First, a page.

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Discussion Starter #1
Looks like I am going to replace my tires soon due to them being 10+ years old.

I am very familiar with the name brand tires (Pirelli, Dunlop, Yokohama, Continental, etc.).

Just browsing on Discount Tire Direct and they have tires that I have never heard of, but many come back with very good reviews (Westlake, Milestar, Sentury, etc.)

Anyone go with the non-branded tires?

When I had my Saab I opted to go with a non-name brand tire (Fulda), German tire that was probably the best tire I ever owned.

I only put on about 1,000 - 2,000 miles a year and never drive in bad weather.

Thanks
 

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Frankly, I would stick with the known brands that are familiar to us. I certainly do.
 

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It's a bit of a shell game with tires.....I have well known German tires made in Brazil and little known tires made in Holland! And Japanese Brand tires made in Korea [I think!] on my latest car!
All seem to work well, althou prices vary a lot. Best to get recomendations from currant owners and get what fits your needs, not just on brand.
Lots of Alfa racer types use fine Korean tires with great results and low costs!!
 

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Just browsing on Discount Tire Direct and they have tires that I have never heard of, but many come back with very good reviews (Westlake, Milestar, Sentury, etc.)
Please define "very good reviews". Were they:

1) I just bought a set for my minivan yesterday. They're round, they're black, the're cheap - what's not to like?

OR

2) I bought a set for my Cobra 30,000 miles ago. Since then I've used them for spirited street and track use. Yea, the guys in the Cobra club laugh at the name Westlake / Milestar / Sentury, but they shut up after I've blown their doors off.

There is some snob appeal in installing a European brand tire (even though they are probably manufactured in Alabama or Azerbaijan) on a European marque car.
 
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Discussion Starter #7
Please define "very good reviews". Were they:

1) I just bought a set for my minivan yesterday. They're round, they're black, they were cheap - what's not to like?

OR

2) I bought a set for my Cobra 30,000 miles ago. Since then I've used them for spirited street and track use. Yea, the guys in the Cobra club laugh at the name Westlake / Milestar / Sentury, but after I've blown their doors off, they shut up.

There is some snob appeal in installing a European brand tire (even though they are probably manufactured in Alabama or Azerbaijan) on a European marque car.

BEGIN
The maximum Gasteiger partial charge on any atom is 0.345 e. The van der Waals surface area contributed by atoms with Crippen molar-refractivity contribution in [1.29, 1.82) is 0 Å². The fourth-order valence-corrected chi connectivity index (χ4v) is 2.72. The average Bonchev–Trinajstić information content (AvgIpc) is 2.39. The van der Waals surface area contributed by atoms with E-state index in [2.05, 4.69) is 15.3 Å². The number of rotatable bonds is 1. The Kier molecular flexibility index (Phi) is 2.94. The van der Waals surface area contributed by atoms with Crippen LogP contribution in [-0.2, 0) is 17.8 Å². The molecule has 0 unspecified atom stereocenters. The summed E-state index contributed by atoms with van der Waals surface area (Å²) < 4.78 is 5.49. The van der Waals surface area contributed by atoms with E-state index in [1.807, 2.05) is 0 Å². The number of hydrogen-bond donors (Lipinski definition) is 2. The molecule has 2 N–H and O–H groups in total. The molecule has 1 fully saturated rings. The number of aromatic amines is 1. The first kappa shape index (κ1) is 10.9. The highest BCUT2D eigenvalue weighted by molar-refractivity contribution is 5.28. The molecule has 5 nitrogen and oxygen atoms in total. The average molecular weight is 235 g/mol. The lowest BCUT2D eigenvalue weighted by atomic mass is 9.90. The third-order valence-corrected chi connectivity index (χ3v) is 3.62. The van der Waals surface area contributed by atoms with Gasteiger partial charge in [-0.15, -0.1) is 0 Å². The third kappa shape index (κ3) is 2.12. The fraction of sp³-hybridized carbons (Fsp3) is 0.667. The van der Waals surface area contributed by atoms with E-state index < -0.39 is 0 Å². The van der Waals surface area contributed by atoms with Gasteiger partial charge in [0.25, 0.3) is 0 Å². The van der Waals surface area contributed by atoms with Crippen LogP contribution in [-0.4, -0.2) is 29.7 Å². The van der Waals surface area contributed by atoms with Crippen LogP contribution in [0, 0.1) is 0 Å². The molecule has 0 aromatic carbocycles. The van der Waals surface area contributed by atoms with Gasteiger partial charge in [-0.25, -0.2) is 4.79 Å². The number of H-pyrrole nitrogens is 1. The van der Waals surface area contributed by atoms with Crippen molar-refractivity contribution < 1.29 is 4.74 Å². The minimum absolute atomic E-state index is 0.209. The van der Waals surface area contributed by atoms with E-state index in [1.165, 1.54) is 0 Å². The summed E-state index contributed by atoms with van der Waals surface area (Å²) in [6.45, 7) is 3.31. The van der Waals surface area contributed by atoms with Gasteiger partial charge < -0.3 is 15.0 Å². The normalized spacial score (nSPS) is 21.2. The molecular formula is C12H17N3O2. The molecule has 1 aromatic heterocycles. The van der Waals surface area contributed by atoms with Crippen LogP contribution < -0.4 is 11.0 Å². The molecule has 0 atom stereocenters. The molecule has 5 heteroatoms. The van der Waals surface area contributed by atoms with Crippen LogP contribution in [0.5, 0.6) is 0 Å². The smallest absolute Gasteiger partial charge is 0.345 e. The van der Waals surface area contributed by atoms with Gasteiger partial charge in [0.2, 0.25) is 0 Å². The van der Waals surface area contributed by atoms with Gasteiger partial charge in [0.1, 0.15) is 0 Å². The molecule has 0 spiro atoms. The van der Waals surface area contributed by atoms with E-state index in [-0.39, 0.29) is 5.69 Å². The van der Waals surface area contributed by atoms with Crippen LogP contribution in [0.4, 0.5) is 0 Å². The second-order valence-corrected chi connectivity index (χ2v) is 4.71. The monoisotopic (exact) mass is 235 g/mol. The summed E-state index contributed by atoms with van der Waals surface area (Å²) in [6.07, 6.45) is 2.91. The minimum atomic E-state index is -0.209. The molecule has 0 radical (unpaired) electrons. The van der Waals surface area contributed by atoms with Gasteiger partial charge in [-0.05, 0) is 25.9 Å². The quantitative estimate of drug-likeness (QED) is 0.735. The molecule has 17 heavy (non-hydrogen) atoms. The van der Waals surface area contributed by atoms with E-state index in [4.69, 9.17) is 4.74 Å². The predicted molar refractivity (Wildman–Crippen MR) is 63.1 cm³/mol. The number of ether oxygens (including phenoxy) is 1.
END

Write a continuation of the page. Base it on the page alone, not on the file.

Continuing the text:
I did not actually go through all the reviews.

I looked at the ratings given based on stars.

Regardless, have you had experience with the non-name brands?

I care little about what other people think if I decide to go with a non-name branded tire, as long as it is a good tire.

Thanks
 

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Regardless, have you had experience with the non-name brands?
Sure. I've used Asian brands with obscure names, as well as tires private labeled by the big chain stores. For a daily driver, they're fine. But would I put a Black Lion tire on one of my Alfas? No, I don't think so.

Keep in mind that here in the US, all tires have to pass some sort of a certification process, so in theory, nothing can be too terrible.
 

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Discussion Starter #9
Keep in mind that here in the US, all tires have to pass some sort of a certification process, so in theory, nothing can be too terrible.
Point well taken on this statement.

I'll do some more research on the off-brand tires.

I would consider doing the opposite of what you said.

I don't think I would use them on a daily driver, but possibly on a weekend car.

Thanks
 

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The Sumitomo HTR is a decent tire in the stock S4 phonedial alloy size
 

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Vredestein [Dutch] make a great tire at a nice price. I use them.
 

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Fulda was a German subsidiary of The Goodyear Rubber Company. I had a set of Fulda tire; used them on two cars for almost 20 years and they still had over 50% tread when they were changed.

It is hard to beat Michelin tires. When I tried other brands, I usually regretted it and returned to Michelin. Now I just buy Michelin tires and enjoy the smooth ride. I have heard good things about Vredestein tires. One car came to me with Pirelli tires and they seem to be alright although I had a bad experience with Pirelli P-4000's being out of round, looong ago.

Mark
 

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Fulda was a German subsidiary of The Goodyear Rubber Company. I had a set of Fulda tire; used them on two cars for almost 20 years and they still had over 50% tread when they were changed.